About an hour ago, the blogger at justpleaseneverforgetme said she was bored, so I asked her for a request. She challenged me to write a sad song about friends or a lover leaving, focusing on “how things were and wishing it could go back to how it was.” Eli is trying to build another album, so he called dibs on the request. Sadly, he knows this topic very well. The final track of his first album was about his lover leaving, the one he’s still looking for. He tapped into those ever-burning feelings to write this song. It’s devoted to justpleaseneverforgetme for the great request, and also to these other blogs we found that tagged #lonely recently: notaboutforcinghappiness, thefinaladventure, gauntness, celestial-elixir, and rosiexriot. I guess I’m dedicating it to you all so you know you aren’t the only one with that feeling. Misery loves company? Plus, music always makes us feel better at CI. Enjoy. — K.C.
Find Another Like You
When you left you took my memories.
You knew where I hid my spare keys.
I should have taken notes on how to live alone before I met you.
But I didn’t know I’d give you so much of myself.
I grew comfortable in my skin and felt safe up against yours.
I didn’t know what I was losing when you went out that door.
And I know you won’t be back, but I want to get back to that place.
That place where I feel I can give someone everything.
But I don’t know if I can find another like you.
I used you like storage: a place for safekeeping.
But you burnt the bank down when you said, “I’m leaving.”
And it ain’t your fault that I invested so carelessly.
But you could have warned me that “always” meant “maybe”.
I’ve had a number of how questions in my inbox about songwriting lately, so I’ve decided to blog more about #the process and not just post the product. I really want to build a community of listeners and contributors—truly crowdsource inspiration—and maybe blogging more frequently, about the small details of the craft, will encourage a dialogue and give me more fuel.
Someone asked me how I write my lyrics, so I took a picture of the notebook I’ve been spilling ink on lately. I always write by hand first, and as you can see by the image, it’s chaotic and sloppy. This page began as a song for Princess Zelda, and then my mind took a sharp turn to Princess Peach. Why? Well, when researching Zelda, I read that famous quote in brackets—about storm clouds over Hyrule—and I was thinking about how Zelda wants to protect her people from the coming storm, as if under an umbrella. I fell in love with this concept—and with the opportunity to subtly parody Rihanna—but realized Zelda doesn’t really carry an umbrella. But Princess Peach does. This is still a work in process, but later this week, I plan to post a song about how Peach wants to return the favor to Mario—for all those times he’s saved her—by giving him shelter under her parasol. Of course, this is my plan right now; maybe my brain will take another sharp turn. You can also see that I have a lot of single words. When doing my research I write down a lot of images/references that I want to include. In the second stage, I will turn these single words into whole (potentially rhyming) phrases. Maybe I’ll take a picture of that, too.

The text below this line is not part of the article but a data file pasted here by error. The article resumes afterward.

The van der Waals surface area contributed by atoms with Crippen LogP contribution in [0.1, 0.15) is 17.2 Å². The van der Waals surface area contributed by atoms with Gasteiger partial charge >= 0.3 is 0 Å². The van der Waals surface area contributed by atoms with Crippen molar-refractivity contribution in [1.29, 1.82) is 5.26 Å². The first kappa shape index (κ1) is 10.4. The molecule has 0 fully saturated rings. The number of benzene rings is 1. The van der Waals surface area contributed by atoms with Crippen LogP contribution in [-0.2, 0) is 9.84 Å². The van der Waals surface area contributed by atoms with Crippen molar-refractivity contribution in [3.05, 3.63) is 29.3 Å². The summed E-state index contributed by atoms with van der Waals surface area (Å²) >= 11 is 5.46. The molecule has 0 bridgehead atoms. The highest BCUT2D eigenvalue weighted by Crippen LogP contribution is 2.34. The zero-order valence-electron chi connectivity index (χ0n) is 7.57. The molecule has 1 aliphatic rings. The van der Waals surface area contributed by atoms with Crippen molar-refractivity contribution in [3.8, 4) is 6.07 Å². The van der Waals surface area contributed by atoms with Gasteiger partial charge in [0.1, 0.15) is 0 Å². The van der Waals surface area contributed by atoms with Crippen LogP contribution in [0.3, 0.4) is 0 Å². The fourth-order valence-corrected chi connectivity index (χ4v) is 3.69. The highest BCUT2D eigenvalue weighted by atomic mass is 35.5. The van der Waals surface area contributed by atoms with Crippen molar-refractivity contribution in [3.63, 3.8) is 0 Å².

Now my questioner was probably asking about how I write less literally. I’ll say that there’s a certain artistic, passionate side to it that can’t be explained. I don’t know why some days I have to write. I don’t know why some nights I wake up with an idea and can’t go back to sleep until I write it down. That’s magic to me, still, and I am happy with it remaining so. If you are an artist and want to cast spells like that, too, all I can do is encourage bravery and effort. You have to be brave that your work is worthy of sharing and know that every time you share, you will learn something, and be a better sharer the next time. Effort is about actually doing it. I’ve known too many writers (myself included) that spend more time talking about writing than actually writing. Effort means you have to do it every day. I mean every day. The only way to create gems is by sorting them from the rough. I write so much garbage, but I just steamroll through it, believing that the next line could be gold. It’s a probability thing. You can’t know if the next line you write or the 3000th will be truly good, so you just have to keep writing; the more you write, the more you increase your probability of winning. I give myself short, very serious deadlines to ensure my probability stays high. Of course, I share some of my weaker work on this blog; plenty of times I’ve swung, feeling like a hit a home run with you all, only to strike out. There’s only one way to respond to that, though: keep writing. And I will keep writing because I’ve hit enough homers to be thirsty for more. I don’t really want to let the Tumblrverse down with laziness or self-doubt.
So, friends, do you have any other questions about the process?
I was scrolling through Tumblr last week and came across a picture of a very cute girl on her blog little-looks. On this blog, and her main blog littlefinch, she shares her unique sense of style, which I definitely dig. I messaged her outright, asked her if I could write her a song. She didn’t make a specific request, but said:
The only thing I could say is maybe something not cliché or overdone.